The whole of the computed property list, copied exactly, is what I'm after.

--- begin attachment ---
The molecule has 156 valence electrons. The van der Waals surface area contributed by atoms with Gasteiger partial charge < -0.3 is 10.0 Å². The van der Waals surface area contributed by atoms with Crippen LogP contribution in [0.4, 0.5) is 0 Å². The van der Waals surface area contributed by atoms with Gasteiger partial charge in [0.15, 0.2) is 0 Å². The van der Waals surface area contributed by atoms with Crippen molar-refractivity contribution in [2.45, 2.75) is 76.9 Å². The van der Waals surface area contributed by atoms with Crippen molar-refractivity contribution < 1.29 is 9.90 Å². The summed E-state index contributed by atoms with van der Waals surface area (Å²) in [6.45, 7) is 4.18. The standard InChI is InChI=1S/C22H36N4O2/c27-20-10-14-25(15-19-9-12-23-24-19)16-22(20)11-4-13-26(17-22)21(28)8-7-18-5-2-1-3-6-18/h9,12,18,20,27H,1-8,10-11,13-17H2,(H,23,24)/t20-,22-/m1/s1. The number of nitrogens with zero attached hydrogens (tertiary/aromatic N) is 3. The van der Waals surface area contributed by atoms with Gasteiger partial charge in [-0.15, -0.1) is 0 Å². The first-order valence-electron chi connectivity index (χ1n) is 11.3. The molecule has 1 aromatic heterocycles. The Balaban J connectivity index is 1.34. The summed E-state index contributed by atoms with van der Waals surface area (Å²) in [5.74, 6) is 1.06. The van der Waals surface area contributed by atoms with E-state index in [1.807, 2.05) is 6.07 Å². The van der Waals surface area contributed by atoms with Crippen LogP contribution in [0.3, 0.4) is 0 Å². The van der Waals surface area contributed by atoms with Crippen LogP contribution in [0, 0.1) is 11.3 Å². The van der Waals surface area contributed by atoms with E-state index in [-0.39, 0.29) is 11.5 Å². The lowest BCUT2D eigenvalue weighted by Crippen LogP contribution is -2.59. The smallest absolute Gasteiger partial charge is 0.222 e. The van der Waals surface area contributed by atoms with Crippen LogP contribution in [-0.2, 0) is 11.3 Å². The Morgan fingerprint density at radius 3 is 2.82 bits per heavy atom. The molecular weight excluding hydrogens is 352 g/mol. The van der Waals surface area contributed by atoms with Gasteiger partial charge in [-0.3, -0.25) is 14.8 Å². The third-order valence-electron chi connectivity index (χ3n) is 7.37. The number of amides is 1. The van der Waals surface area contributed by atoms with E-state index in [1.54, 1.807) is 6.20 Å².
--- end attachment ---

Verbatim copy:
The molecule has 156 valence electrons. The van der Waals surface area contributed by atoms with Gasteiger partial charge < -0.3 is 10.0 Å². The van der Waals surface area contributed by atoms with Crippen LogP contribution in [0.4, 0.5) is 0 Å². The van der Waals surface area contributed by atoms with Gasteiger partial charge in [0.15, 0.2) is 0 Å². The van der Waals surface area contributed by atoms with Crippen molar-refractivity contribution in [2.45, 2.75) is 76.9 Å². The van der Waals surface area contributed by atoms with Crippen molar-refractivity contribution < 1.29 is 9.90 Å². The summed E-state index contributed by atoms with van der Waals surface area (Å²) in [6.45, 7) is 4.18. The standard InChI is InChI=1S/C22H36N4O2/c27-20-10-14-25(15-19-9-12-23-24-19)16-22(20)11-4-13-26(17-22)21(28)8-7-18-5-2-1-3-6-18/h9,12,18,20,27H,1-8,10-11,13-17H2,(H,23,24)/t20-,22-/m1/s1. The number of nitrogens with zero attached hydrogens (tertiary/aromatic N) is 3. The van der Waals surface area contributed by atoms with Gasteiger partial charge in [-0.15, -0.1) is 0 Å². The first-order valence-electron chi connectivity index (χ1n) is 11.3. The molecule has 1 aromatic heterocycles. The Balaban J connectivity index is 1.34. The summed E-state index contributed by atoms with van der Waals surface area (Å²) in [5.74, 6) is 1.06. The van der Waals surface area contributed by atoms with E-state index in [1.807, 2.05) is 6.07 Å². The van der Waals surface area contributed by atoms with Crippen LogP contribution in [0.3, 0.4) is 0 Å². The van der Waals surface area contributed by atoms with Crippen LogP contribution in [0, 0.1) is 11.3 Å². The van der Waals surface area contributed by atoms with E-state index in [-0.39, 0.29) is 11.5 Å². The lowest BCUT2D eigenvalue weighted by Crippen LogP contribution is -2.59. The smallest absolute Gasteiger partial charge is 0.222 e. The van der Waals surface area contributed by atoms with Crippen LogP contribution in [-0.2, 0) is 11.3 Å². The Morgan fingerprint density at radius 3 is 2.82 bits per heavy atom. The molecular weight excluding hydrogens is 352 g/mol. The van der Waals surface area contributed by atoms with Gasteiger partial charge in [-0.3, -0.25) is 14.8 Å². The third-order valence-electron chi connectivity index (χ3n) is 7.37. The number of amides is 1. The van der Waals surface area contributed by atoms with E-state index in [1.54, 1.807) is 6.20 Å².